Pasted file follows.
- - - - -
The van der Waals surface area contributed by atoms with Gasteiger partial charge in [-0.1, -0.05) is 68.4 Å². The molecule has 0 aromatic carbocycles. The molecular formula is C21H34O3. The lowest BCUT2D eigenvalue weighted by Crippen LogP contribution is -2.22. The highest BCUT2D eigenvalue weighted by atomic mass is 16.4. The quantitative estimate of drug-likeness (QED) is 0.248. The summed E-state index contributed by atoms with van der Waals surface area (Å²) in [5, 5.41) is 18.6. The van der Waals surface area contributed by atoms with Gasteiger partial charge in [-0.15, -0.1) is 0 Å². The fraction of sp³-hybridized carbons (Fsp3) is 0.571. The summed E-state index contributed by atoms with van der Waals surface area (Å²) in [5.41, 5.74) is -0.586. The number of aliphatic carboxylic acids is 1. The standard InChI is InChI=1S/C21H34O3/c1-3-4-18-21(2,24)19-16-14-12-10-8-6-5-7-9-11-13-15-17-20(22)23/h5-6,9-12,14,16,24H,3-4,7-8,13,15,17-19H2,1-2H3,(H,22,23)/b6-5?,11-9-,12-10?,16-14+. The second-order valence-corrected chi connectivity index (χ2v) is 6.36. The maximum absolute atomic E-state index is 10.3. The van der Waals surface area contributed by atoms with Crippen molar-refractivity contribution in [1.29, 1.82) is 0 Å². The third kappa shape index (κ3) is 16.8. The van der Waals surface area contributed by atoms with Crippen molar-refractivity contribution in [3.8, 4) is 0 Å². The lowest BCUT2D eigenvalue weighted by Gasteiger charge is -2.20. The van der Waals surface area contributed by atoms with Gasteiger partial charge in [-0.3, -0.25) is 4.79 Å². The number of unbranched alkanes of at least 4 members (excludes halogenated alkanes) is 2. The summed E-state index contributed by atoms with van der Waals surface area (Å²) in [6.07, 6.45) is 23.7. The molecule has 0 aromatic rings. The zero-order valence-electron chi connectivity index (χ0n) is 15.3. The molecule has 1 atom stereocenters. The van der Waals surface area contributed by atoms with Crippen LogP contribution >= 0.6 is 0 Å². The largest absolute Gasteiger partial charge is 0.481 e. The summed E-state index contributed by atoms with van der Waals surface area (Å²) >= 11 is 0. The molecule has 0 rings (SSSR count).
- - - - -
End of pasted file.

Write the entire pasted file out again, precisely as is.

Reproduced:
The van der Waals surface area contributed by atoms with Gasteiger partial charge in [-0.1, -0.05) is 68.4 Å². The molecule has 0 aromatic carbocycles. The molecular formula is C21H34O3. The lowest BCUT2D eigenvalue weighted by Crippen LogP contribution is -2.22. The highest BCUT2D eigenvalue weighted by atomic mass is 16.4. The quantitative estimate of drug-likeness (QED) is 0.248. The summed E-state index contributed by atoms with van der Waals surface area (Å²) in [5, 5.41) is 18.6. The van der Waals surface area contributed by atoms with Gasteiger partial charge in [-0.15, -0.1) is 0 Å². The fraction of sp³-hybridized carbons (Fsp3) is 0.571. The summed E-state index contributed by atoms with van der Waals surface area (Å²) in [5.41, 5.74) is -0.586. The number of aliphatic carboxylic acids is 1. The standard InChI is InChI=1S/C21H34O3/c1-3-4-18-21(2,24)19-16-14-12-10-8-6-5-7-9-11-13-15-17-20(22)23/h5-6,9-12,14,16,24H,3-4,7-8,13,15,17-19H2,1-2H3,(H,22,23)/b6-5?,11-9-,12-10?,16-14+. The second-order valence-corrected chi connectivity index (χ2v) is 6.36. The maximum absolute atomic E-state index is 10.3. The van der Waals surface area contributed by atoms with Crippen molar-refractivity contribution in [1.29, 1.82) is 0 Å². The third kappa shape index (κ3) is 16.8. The van der Waals surface area contributed by atoms with Crippen molar-refractivity contribution in [3.8, 4) is 0 Å². The lowest BCUT2D eigenvalue weighted by Gasteiger charge is -2.20. The van der Waals surface area contributed by atoms with Gasteiger partial charge in [-0.3, -0.25) is 4.79 Å². The number of unbranched alkanes of at least 4 members (excludes halogenated alkanes) is 2. The summed E-state index contributed by atoms with van der Waals surface area (Å²) in [6.07, 6.45) is 23.7. The molecule has 0 aromatic rings. The zero-order valence-electron chi connectivity index (χ0n) is 15.3. The molecule has 1 atom stereocenters. The van der Waals surface area contributed by atoms with Crippen LogP contribution >= 0.6 is 0 Å². The largest absolute Gasteiger partial charge is 0.481 e. The summed E-state index contributed by atoms with van der Waals surface area (Å²) >= 11 is 0. The molecule has 0 rings (SSSR count).